The NSA has not been too quiet about its elite hacking team, TAO, although it has not been as forthcoming with its other activities. Arguably, secrecy is inherent to the NSA, but recent turn of events have raised a lot of questions. Just last week, we wrote about Microsoft taking steps to increase the strength of its encryption due to suspicions of NSA surveillance. This time, we have another bit from the flavor of the month of whistleblowers, Edward Snowden: “The National Security Agency has been gathering records of online sexual activity and evidence of visits to pornographic websites.”

The NSA Knows What You’re Watching Online - Especially Porn! 

Before you get all nervous and paranoid, though, it is worth highlighting that Snowden’s information is very specific. Supposedly, the NSA has six targets – all of them Muslims. These targets are being used as case studies, for lack of a better term, by the NSA.

The goal? To learn how “personal vulnerabilities” can be gleaned using electronic surveillance. This, of course, leads to exploiting these vulnerabilities to take down the targets. Read: destroy credibility and reputation. Here’s a snippet of the leaked document.

NSA

Needless to say, there is some good intention buried in this whole thing somehow. But then again, we all know that saying “The road to hell is paved with good intentions,” and there is the fact that power like this always brings up concerns about abuse. Who is to say that individuals who may not be involved in any legal activity are protected against such surveillance? (And I mean protected in the real, practical sense of the word.)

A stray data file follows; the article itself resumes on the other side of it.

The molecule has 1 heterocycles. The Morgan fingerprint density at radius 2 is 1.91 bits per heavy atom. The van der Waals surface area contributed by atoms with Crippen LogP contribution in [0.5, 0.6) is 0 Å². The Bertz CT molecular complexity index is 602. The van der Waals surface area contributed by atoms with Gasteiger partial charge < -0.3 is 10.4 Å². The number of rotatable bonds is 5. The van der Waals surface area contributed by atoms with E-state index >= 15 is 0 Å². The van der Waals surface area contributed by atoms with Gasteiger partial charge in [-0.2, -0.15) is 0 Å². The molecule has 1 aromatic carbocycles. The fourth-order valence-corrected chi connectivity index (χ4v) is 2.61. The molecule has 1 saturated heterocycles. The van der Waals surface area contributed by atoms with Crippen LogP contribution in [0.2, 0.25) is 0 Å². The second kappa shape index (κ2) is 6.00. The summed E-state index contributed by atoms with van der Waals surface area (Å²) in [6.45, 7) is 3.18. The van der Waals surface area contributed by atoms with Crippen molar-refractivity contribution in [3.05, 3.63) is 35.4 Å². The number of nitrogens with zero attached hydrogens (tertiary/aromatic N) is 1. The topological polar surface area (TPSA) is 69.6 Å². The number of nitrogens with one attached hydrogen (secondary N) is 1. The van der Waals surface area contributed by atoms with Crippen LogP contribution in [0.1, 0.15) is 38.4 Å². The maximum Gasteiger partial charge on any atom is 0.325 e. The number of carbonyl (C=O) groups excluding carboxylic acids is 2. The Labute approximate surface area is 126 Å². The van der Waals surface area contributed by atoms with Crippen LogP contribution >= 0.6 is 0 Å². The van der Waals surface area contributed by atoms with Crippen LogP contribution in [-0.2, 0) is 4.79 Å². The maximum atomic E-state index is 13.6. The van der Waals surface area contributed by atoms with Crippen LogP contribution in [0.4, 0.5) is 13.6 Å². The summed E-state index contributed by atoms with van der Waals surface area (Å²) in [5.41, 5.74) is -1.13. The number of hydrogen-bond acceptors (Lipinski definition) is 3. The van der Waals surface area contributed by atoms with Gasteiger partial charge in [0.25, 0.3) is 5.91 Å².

On the other hand, just because there is potential for abuse does not mean that an idea ought to be rejected if there is some good to be gleaned out of this. Tricky situation indeed.

Either you go the safe way – the next time you visit your favorite adult site, whether to download or stream, you might want to think again – or you just don’t give a darn.

What’s your stand?

[Images via nydailynews & Huffington Post]